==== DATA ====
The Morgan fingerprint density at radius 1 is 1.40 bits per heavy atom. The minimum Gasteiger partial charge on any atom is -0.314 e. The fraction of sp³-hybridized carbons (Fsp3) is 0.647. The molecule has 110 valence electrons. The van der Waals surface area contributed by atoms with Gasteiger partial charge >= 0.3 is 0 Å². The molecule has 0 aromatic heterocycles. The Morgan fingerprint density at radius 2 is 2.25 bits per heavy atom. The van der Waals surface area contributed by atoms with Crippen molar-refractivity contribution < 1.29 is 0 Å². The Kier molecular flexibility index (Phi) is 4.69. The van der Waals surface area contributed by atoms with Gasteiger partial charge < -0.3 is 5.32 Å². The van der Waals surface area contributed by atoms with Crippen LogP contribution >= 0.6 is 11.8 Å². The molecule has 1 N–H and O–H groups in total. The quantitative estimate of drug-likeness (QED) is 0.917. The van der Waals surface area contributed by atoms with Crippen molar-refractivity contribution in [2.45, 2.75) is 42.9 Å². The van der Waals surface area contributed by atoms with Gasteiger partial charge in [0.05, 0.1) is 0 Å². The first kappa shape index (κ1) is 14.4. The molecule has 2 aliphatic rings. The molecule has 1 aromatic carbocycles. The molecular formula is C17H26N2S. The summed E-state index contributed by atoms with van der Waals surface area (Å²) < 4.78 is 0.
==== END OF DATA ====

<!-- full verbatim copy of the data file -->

The Morgan fingerprint density at radius 1 is 1.40 bits per heavy atom. The minimum Gasteiger partial charge on any atom is -0.314 e. The fraction of sp³-hybridized carbons (Fsp3) is 0.647. The molecule has 110 valence electrons. The van der Waals surface area contributed by atoms with Gasteiger partial charge >= 0.3 is 0 Å². The molecule has 0 aromatic heterocycles. The Morgan fingerprint density at radius 2 is 2.25 bits per heavy atom. The van der Waals surface area contributed by atoms with Crippen molar-refractivity contribution < 1.29 is 0 Å². The Kier molecular flexibility index (Phi) is 4.69. The van der Waals surface area contributed by atoms with Gasteiger partial charge < -0.3 is 5.32 Å². The van der Waals surface area contributed by atoms with Crippen LogP contribution >= 0.6 is 11.8 Å². The molecule has 1 N–H and O–H groups in total. The quantitative estimate of drug-likeness (QED) is 0.917. The van der Waals surface area contributed by atoms with Crippen molar-refractivity contribution in [2.45, 2.75) is 42.9 Å². The van der Waals surface area contributed by atoms with Gasteiger partial charge in [0.05, 0.1) is 0 Å². The first kappa shape index (κ1) is 14.4. The molecule has 2 aliphatic rings. The molecule has 1 aromatic carbocycles. The molecular formula is C17H26N2S. The summed E-state index contributed by atoms with van der Waals surface area (Å²) < 4.78 is 0.